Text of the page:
Eli Lilly and Co.’s experimental Alzheimer’s drug failed to meet its primary goals in two separate clinical trials. However, when the results of both trials were combined, the drug appeared to have slowed the decline of cognition in some patients.
The Indianapolis-based drugmaker announced the mixed clinical trial results Friday morning. The drug, called solanezumab, was studied in a total of more than 2,000 patients with mild or moderate Alzheimer’s disease.
The drugmaker's stock rose 7.5 percent in premarket trading.
Lilly’s analysis of the data after the trial showed that solanezumab slowed cognitive decline in mild Alzheimer’s patients but not in moderate ones.
The finding, in a subgroup of patients, wasn’t expected by analysts and investors, who had given the drug a less than 20 percent chance of showing any benefit.
That finding is a first for any drug trying to combat the memory-sapping malady, which afflicts 5 million Americans and 18 million people worldwide. Lilly is trying to make solanezumab the first drug to successfully fight the progress of Alzheiemr’s disease, which, if successful, is almost certain to generate billions of dollars per year in sales.
A similar-acting medicine from Pfizer Inc. and Johnson & Johnson failed to show a benefit earlier this month. If approved for a wide population of Alzheimer’s sufferers, the treatment may “transform” Lilly and bring in $5 billion to $10 billion in annual sales, said Goldman Sachs analyst Jami Rubin in a note to clients last month. That would be much needed revenue for Lilly as it braces to lose $7 billion from generic competition over the next five years.
"We recognize that the solanezumab studies did not meet their primary endpoints, but we are encouraged by the pooled data that appear to show a slowing of cognitive decline," said Lilly CEO John Lechleiter in a prepared statement. "We intend to discuss these data with regulatory authorities to gain their insights on potential next steps."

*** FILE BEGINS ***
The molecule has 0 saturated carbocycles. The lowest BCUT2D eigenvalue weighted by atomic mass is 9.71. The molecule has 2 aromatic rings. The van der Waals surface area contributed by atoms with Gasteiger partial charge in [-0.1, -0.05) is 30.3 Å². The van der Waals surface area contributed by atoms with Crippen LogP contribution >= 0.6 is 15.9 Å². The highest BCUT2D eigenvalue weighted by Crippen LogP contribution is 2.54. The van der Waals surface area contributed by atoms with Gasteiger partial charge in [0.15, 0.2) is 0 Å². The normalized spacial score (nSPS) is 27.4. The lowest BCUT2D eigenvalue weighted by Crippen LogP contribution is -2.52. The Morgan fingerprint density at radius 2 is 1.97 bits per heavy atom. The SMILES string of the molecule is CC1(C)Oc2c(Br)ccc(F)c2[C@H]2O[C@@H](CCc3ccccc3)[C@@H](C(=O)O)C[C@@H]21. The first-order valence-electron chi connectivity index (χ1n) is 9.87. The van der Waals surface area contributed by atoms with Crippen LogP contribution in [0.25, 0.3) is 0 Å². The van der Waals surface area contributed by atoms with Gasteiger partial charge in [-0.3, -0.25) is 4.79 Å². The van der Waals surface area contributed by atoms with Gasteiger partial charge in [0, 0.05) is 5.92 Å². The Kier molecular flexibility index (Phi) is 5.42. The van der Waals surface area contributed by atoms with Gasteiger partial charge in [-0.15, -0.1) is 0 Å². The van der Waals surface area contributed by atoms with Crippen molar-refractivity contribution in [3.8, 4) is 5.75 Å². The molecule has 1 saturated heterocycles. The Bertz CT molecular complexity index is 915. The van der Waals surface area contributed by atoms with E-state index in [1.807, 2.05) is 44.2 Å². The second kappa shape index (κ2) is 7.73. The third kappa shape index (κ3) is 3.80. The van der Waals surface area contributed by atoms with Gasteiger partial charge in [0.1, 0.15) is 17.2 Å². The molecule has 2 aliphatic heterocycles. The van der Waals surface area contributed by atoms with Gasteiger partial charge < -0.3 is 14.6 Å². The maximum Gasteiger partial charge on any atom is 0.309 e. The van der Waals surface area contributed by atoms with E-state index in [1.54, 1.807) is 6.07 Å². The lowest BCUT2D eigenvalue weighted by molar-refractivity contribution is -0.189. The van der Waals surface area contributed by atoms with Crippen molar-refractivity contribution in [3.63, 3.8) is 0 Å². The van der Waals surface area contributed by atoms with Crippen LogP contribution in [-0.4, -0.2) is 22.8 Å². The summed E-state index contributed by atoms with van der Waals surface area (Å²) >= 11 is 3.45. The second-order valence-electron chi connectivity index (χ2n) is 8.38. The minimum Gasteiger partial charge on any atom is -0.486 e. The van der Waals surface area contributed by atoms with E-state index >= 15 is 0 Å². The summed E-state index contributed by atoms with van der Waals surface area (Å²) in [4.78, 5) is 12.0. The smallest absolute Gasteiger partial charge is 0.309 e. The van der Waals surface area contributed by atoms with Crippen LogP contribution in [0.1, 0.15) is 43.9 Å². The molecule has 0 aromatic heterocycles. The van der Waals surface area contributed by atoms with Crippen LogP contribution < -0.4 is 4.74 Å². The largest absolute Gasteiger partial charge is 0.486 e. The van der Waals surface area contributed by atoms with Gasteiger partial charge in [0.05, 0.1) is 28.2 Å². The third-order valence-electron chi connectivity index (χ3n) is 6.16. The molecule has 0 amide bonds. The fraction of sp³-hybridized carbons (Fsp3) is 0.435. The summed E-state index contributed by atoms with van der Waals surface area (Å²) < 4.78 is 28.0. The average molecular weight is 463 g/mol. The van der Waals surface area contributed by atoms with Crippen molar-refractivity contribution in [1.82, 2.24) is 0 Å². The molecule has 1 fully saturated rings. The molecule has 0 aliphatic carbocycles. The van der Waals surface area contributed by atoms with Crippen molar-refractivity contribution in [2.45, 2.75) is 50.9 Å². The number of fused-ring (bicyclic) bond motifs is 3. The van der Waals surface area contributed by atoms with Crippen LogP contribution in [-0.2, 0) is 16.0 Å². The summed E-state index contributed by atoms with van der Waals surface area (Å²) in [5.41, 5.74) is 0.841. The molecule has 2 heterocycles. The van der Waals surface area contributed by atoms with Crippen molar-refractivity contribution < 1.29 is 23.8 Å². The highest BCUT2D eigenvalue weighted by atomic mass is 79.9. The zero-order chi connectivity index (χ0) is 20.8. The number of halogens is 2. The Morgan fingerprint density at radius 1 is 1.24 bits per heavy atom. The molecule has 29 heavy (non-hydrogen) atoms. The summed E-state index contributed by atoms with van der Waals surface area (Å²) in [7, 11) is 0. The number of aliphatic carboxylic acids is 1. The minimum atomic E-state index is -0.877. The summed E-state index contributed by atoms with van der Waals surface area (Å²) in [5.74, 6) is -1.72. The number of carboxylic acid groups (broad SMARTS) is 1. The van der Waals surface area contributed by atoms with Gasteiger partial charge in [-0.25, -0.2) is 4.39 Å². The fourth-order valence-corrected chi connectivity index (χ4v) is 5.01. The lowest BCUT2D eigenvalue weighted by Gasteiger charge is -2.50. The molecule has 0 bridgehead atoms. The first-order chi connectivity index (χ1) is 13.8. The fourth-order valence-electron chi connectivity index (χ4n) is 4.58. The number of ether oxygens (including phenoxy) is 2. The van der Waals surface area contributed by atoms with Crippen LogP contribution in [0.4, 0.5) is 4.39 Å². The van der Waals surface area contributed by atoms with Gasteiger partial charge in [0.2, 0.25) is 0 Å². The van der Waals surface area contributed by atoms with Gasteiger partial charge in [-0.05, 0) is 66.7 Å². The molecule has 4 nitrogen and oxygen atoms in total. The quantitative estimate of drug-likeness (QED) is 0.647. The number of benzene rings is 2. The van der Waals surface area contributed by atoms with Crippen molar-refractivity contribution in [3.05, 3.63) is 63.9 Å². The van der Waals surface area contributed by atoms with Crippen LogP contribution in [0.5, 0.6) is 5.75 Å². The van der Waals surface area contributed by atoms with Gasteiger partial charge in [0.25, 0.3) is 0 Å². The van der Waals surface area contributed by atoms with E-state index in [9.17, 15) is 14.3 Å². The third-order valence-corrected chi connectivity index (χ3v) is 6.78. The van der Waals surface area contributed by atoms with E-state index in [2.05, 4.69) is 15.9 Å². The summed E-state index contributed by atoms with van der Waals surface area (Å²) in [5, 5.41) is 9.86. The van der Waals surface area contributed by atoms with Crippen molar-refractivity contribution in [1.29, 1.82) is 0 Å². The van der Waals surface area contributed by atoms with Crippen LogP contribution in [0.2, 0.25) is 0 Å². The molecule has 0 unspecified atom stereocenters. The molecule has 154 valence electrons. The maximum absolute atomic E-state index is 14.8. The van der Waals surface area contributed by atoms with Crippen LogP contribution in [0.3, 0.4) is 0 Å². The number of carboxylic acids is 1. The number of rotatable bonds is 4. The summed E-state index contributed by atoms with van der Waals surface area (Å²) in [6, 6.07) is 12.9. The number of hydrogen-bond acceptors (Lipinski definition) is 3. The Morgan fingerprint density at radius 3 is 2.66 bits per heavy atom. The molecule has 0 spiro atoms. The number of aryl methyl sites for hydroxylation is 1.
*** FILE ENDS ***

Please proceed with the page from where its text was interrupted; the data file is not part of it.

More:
That could include another clinical trial of solanezumab aimed at patients with who have yet to develop full-blown Alzheimer’s symptoms. That’s because recent research has shown that that suspected causes of Alzheimer’s disease begin 10 or even 20 years before a patient can be diagnosed with the disease.
Lilly’s drug solanezumab fights Alzheimer’s by trying to remove a protein called amyloid beta from patients’ brains. The build-up amyloid into clumps and plaques is believed by many to stop the functioning of neurons, leading to memory loss and eventually death.
The only other therapy in late-stage testing is Baxter International Inc.’s Gammagard. The product is an expensive, relatively scarce treatment derived from donated blood plasma that replaces antibodies in people whose immune systems can’t protect them from infection. Results from a final-stage study on whether it could slow or stop Alzheimer’s may be available next year.
Lilly lost patent protection last year on its top-seller Zyprexa for schizophrenia and will lose the patent next year for its second-best seller, the anti-depressant Cymbalta. The drugs combined for 36 percent of Lilly’s 2011 revenue.
Lechleiter has said the company’s annual revenue will not be less than $20 billion and profit will remain more than $3 billion through 2014. In 2011, Lilly brought in revenue of $24.3 billion with a profit of $4.35 billion.
Lilly has 11 other medicines in late-stage testing, six of which may generate more than $1 billion each in peak annual sales, said Jeffrey Holford, an analyst with Jefferies Group Inc. in New York. Sales from those drugs won’t come soon enough to overcome the losses Lilly faces through at least 2017, he said.